Travels with my father the ‘spy’
Stuart Urban ’s film about his dad’s wartime adventures led to some welcome family bonding, he tells Alex Kasriel
MOST FILM directors rely on the whim of distribution companies to get their movies shown. Not Stuart Urban, who has managed to get his documentary feature, Tovarisch, I am Not Dead, screened in London at the National Film Theatre and the Swiss Cottage Odeon after sending copies of the work to the cinemas himself. “I had had the usual rounds of rejections or being ignored,” says the 49-year-old Urban, who is best known as one of the directors of the 1996 BBC TV drama series Our Friends in the North. “Distributors can be narrow-minded.”
Urban’s award-winning film is about his charismatic father Garri’s extraordinary adventures through Nazi Europe and Soviet Russia. It documents how, in 1992, father and son travelled to the former Soviet Union to retrace Garri’s steps after escaping Nazi-occupied Poland and finding himself working in the Siberian labour camps. Garri attempts to get hold of his KGB files which still list him as an “international spy”. It was a risky business, with the pair getting arrested on one occasion.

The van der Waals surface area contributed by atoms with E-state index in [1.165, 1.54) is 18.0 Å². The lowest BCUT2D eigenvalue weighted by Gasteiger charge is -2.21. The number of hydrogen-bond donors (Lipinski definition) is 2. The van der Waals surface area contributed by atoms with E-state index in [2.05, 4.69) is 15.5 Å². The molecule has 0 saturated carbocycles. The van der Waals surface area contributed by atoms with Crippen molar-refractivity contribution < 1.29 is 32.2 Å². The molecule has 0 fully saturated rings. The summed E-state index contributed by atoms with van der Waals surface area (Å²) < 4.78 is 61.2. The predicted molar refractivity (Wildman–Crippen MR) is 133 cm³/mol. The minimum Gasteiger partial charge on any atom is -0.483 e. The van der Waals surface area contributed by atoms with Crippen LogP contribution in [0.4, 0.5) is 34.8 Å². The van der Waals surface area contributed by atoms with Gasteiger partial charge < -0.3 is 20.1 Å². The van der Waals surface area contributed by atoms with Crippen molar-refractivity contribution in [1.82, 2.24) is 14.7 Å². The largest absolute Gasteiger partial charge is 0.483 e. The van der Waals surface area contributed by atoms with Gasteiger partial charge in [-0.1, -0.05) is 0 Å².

But Urban — who lives in South-West London with his wife Dana and two teenage children — was keen to document the experience. “I would not say that it helped the relationship with my father, because there were ups
and downs. But I think, without saying it openly, he was glad his son was with him in this time.”
Urban chose not to release the film until after his father died in 2004. “He felt it was all too much,” he says. “He didn’t want it be shown. However, nearer the time that he died he revised his views. He would be happy to see it winning awards and being shown in Britain. He would be schepping nachas, as he would say.” Tovarisch, I am Not Dead is at the Odeon Swiss Cottage until May 9. Visit www. tovarisch.net for future screenings
Stuart Urban: risky journey